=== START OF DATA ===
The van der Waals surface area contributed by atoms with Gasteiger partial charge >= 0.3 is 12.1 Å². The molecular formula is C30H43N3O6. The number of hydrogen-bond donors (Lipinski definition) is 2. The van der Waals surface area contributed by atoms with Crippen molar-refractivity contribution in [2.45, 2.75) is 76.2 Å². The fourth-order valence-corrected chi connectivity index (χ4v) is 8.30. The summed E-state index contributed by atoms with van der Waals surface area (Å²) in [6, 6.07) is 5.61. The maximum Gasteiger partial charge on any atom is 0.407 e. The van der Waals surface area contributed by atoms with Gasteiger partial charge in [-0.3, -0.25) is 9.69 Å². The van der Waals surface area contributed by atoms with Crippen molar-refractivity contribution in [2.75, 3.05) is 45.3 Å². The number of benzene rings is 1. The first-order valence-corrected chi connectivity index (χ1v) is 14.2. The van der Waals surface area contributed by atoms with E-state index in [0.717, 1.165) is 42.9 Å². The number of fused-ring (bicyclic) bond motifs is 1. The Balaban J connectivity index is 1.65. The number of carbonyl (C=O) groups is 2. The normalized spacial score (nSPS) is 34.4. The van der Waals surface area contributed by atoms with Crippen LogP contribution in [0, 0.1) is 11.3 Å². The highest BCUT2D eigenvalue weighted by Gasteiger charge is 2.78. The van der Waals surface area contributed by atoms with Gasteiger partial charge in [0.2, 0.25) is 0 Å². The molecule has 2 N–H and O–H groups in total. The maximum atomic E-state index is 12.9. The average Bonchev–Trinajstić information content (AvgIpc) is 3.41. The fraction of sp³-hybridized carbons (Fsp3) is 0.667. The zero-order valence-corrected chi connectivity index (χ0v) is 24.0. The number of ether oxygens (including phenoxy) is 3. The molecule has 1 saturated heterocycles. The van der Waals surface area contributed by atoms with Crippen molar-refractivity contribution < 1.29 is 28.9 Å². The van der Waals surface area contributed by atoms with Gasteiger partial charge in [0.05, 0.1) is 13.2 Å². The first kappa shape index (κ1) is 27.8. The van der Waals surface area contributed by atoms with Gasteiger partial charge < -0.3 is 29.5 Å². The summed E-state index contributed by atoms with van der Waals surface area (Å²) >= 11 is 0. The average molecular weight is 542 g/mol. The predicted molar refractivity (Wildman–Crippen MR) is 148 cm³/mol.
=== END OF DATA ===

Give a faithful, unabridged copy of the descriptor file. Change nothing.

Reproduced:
The van der Waals surface area contributed by atoms with Gasteiger partial charge >= 0.3 is 12.1 Å². The molecular formula is C30H43N3O6. The number of hydrogen-bond donors (Lipinski definition) is 2. The van der Waals surface area contributed by atoms with Crippen molar-refractivity contribution in [2.45, 2.75) is 76.2 Å². The fourth-order valence-corrected chi connectivity index (χ4v) is 8.30. The summed E-state index contributed by atoms with van der Waals surface area (Å²) in [6, 6.07) is 5.61. The maximum Gasteiger partial charge on any atom is 0.407 e. The van der Waals surface area contributed by atoms with Gasteiger partial charge in [-0.3, -0.25) is 9.69 Å². The van der Waals surface area contributed by atoms with Crippen molar-refractivity contribution in [2.75, 3.05) is 45.3 Å². The number of benzene rings is 1. The first-order valence-corrected chi connectivity index (χ1v) is 14.2. The van der Waals surface area contributed by atoms with E-state index in [0.717, 1.165) is 42.9 Å². The number of fused-ring (bicyclic) bond motifs is 1. The Balaban J connectivity index is 1.65. The number of carbonyl (C=O) groups is 2. The normalized spacial score (nSPS) is 34.4. The van der Waals surface area contributed by atoms with Crippen LogP contribution in [0, 0.1) is 11.3 Å². The highest BCUT2D eigenvalue weighted by Gasteiger charge is 2.78. The van der Waals surface area contributed by atoms with Gasteiger partial charge in [0.2, 0.25) is 0 Å². The molecule has 2 N–H and O–H groups in total. The maximum atomic E-state index is 12.9. The average Bonchev–Trinajstić information content (AvgIpc) is 3.41. The fraction of sp³-hybridized carbons (Fsp3) is 0.667. The zero-order valence-corrected chi connectivity index (χ0v) is 24.0. The number of ether oxygens (including phenoxy) is 3. The molecule has 1 saturated heterocycles. The van der Waals surface area contributed by atoms with Crippen molar-refractivity contribution < 1.29 is 28.9 Å². The van der Waals surface area contributed by atoms with Gasteiger partial charge in [0.05, 0.1) is 13.2 Å². The first kappa shape index (κ1) is 27.8. The van der Waals surface area contributed by atoms with Gasteiger partial charge < -0.3 is 29.5 Å². The summed E-state index contributed by atoms with van der Waals surface area (Å²) >= 11 is 0. The average molecular weight is 542 g/mol. The predicted molar refractivity (Wildman–Crippen MR) is 148 cm³/mol.